The South African Council of Churches (SACC) welcomes the decision as announced by President Jacob Zuma last night, 14 February 2018, to resign as President of the Republic of South Africa. The resignation is a step towards unburdening the country of a presidency that has been followed by controversy from the very beginning.
President Zuma has consistently said that he does not know what he has done, “wenzeni uZuma”. Even in his formal resignation statement, he said he has not been told why he has to resign. It is remarkable that President Zuma has not absorbed the reasons that many have put forward in their calls for his resignation. The SACC may have been one of the first organisations to recommend in April 2016, that he should resign, following the Nkandla judgement by the Constitutional Court of March 31, 2016.
Perhaps the reasons that SACC advanced at that time may be helpful in bringing closure to his concerns. The Constitutional Court ruled that Mr Zuma’s conduct was unlawful, and inconsistent with what was required of him by the constitution. This was the primary cardinal reason requiring of the President to resign. This cardinal consideration was sufficient for the President to step down with great dignity as a man who honours the Constitution and the Rule of Law. There was no need for all the subsequent noise that has consumed and polarised society.
Secondly, it seems the President or some acting on his behalf, orchestrated through government and Parliament, the defence of his illegal refusal to comply with the Public Protector’s remedial action to pay a portion of the Nkandla expenses. For how could it be, that all the state institutions had the same wrong interpretation of the law? The President’s lawyers, the lawyers of the National Assembly, and those of the Minister of Police? In biblical terms we say he caused the nation through its public representatives to sin.
These observations predate the SACC findings in the Unburdening Panel Report, that pointed to trends of inappropriate control of State systems through a power-elite that is pivoted around the President, through a network of relationships, and thereby systematically siphoning out the assets of the State. These matters are now the subject of the Judicial Enquiry into State Capture, including the suggestion that the President may have outsourced to the Gupta Brothers, the responsibility of selecting cabinet ministers. This is apart from the current indictments over the Vrede Dairy Farm, associated with the public funds gifted to the Gupta wedding party that landed at the Waterkloof Airforce Base, a national asset that the President as Commander in Chief is supposed to protect. All of these issues have brought opprobrium to, and have undermined the person and office of the President.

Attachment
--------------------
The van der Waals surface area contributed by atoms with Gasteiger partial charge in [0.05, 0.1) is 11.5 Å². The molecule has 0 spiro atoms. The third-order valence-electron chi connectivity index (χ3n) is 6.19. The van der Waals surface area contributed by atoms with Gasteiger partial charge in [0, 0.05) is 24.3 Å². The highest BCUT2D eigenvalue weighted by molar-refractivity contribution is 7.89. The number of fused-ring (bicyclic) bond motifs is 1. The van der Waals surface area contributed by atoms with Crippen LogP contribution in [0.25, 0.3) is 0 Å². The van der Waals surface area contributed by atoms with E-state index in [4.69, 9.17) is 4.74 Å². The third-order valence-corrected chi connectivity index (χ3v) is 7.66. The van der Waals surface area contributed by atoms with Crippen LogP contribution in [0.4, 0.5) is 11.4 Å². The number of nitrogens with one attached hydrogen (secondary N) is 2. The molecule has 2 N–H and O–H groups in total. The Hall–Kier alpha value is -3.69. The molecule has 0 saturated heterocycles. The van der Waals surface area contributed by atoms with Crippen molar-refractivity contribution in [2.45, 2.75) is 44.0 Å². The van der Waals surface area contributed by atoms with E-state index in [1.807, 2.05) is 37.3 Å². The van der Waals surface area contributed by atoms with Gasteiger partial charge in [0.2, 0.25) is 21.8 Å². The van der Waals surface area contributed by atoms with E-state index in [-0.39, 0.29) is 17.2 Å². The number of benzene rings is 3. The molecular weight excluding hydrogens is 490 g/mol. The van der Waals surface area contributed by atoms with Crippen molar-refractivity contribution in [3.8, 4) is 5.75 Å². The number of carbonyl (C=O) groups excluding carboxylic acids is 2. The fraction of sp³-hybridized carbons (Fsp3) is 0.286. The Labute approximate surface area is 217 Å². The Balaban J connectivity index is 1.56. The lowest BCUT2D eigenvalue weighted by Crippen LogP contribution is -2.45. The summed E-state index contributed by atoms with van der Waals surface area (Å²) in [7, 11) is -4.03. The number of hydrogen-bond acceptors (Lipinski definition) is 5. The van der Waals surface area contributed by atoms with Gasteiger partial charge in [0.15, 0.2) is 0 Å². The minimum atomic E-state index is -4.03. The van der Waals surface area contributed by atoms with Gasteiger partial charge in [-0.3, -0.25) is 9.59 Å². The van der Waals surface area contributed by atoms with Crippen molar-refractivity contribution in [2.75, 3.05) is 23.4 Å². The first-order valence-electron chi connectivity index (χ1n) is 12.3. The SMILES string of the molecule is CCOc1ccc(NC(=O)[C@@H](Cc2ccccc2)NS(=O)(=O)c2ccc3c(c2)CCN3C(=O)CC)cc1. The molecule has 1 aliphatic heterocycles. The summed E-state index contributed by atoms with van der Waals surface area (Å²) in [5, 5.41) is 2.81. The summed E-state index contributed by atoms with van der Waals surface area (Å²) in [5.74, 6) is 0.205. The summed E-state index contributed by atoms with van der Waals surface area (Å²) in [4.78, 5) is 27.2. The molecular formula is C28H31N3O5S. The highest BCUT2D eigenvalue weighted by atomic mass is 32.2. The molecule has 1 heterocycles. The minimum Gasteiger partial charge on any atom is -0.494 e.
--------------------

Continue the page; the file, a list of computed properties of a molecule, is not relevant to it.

The ANC leadership may fail to itemise many of these as they indeed failed to challenge these deeds when they should have. We hope that they have now learned and will join in the effort to promote a clean government.
Even though he remained oblivious of the reasons for his need to resign, President Zuma was gracious in his resignation, through his important call that no life should be lost in his name, as a result of his recall and resignation. It is the hope of the SACC that at such times of differing opinions, the spirit of mutual respect, motivated by the hopes for a reconciled and corruption free South Africa, will prevail.
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